This animated visualization represents a time history of atmospheric carbon dioxide in parts per million (ppm) from 1979 to 2016, and then back in time to 800,000 years before the present.

This carbon footprint calculator is set up for easy-to-use inputs for three sectors: home energy use, local transportation, and home waste generation.

This carbon calculator, developed by the EPA, guides students in calculating their carbon footprint and then using that information to make decisions about how to reduce their carbon emissions.

This is a multi-step, interactive tool for users to identify potential risks (to people, buildings, infrastructure, contamination, land) for selected coastal areas in the US, using scenarios of water level rising (as a result of tides, sea level rise, and storm surge) from 0-10 feet. Tool provides local, regional and national resources as guidance for managing risk.

The Climate Momentum Simulation allows users to quickly compare the resulting sea level rise, temperature change, atmospheric CO2, and global CO2 emissions from six different policy options projected out to 2100.

The Electricity data browser allows individuals and organizations to create, download, or view graphs, reports, and tables based on energy data sets from the US Energy Information Administration. These data sets are updated periodically and include generation and consumption, sales, costs, and quality.

This is a full color, worldwide, animated weather map using GIS interface showing current and projected wind and other weather conditions for any location in the world. Data can be viewed at different spatial scales.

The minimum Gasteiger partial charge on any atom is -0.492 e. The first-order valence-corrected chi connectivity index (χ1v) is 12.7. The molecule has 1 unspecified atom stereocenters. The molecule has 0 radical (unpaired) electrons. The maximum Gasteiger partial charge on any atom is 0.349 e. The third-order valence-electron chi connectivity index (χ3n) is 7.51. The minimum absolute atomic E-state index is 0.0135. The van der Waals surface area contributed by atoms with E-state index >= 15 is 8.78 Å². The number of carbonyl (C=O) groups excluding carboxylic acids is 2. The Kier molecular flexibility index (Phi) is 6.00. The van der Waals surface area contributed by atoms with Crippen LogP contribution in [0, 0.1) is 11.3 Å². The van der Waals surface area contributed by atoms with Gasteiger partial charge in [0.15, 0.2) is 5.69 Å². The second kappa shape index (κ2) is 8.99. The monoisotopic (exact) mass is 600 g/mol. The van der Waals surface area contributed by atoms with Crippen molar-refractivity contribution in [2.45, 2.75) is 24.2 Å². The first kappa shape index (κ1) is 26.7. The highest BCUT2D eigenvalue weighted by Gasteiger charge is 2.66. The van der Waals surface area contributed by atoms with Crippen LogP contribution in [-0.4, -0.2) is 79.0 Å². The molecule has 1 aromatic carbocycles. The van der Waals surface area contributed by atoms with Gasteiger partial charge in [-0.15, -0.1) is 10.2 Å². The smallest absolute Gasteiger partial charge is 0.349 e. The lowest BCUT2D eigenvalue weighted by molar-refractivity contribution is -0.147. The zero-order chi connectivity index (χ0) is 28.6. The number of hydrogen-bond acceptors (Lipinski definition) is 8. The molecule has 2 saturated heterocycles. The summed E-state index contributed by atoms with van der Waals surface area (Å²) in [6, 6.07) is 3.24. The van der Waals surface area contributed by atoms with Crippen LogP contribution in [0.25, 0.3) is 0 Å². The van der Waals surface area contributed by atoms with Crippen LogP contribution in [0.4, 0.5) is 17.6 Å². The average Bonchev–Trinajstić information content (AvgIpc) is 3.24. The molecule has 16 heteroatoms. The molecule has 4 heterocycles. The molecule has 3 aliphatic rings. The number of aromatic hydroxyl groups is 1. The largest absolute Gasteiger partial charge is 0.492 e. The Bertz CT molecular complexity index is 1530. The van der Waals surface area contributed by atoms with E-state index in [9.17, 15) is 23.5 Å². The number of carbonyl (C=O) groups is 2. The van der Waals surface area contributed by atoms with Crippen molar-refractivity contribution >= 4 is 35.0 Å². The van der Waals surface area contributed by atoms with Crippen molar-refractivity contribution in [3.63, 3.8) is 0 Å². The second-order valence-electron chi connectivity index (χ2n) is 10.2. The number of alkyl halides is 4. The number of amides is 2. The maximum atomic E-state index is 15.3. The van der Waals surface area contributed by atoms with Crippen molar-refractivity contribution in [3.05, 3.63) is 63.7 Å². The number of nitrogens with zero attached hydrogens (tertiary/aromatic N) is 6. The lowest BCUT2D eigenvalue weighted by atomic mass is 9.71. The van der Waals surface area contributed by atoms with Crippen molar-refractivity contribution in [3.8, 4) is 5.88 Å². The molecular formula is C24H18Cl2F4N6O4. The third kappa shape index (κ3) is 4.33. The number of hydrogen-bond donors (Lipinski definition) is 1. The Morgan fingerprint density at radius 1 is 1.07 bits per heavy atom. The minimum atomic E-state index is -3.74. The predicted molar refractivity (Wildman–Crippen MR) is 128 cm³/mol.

With this simulation from the NASA Climate website, learners explore different examples of how ice is melting due to climate change in four places where large quantities of ice are found. The photo comparisons, graphs, animations, and especially the time lapse video clips of glaciers receding are astonishing and dramatic.

This is a hands-on inquiry activity using zip-lock plastic bags that allows students to observe the process of fermentation and the challenge of producing ethanol from cellulosic sources. Students are asked to predict outcomes and check their observations with their predictions. Teachers can easily adapt to materials and specific classroom issues.

The NOAA Sea Level Trends map illustrates U.S. regional and some international trends in sea level, with arrows representing the direction and magnitude of change. Students can investigate sea level changes around the U.S. and some worldwide using an interactive map interface with supporting data plots and tables.

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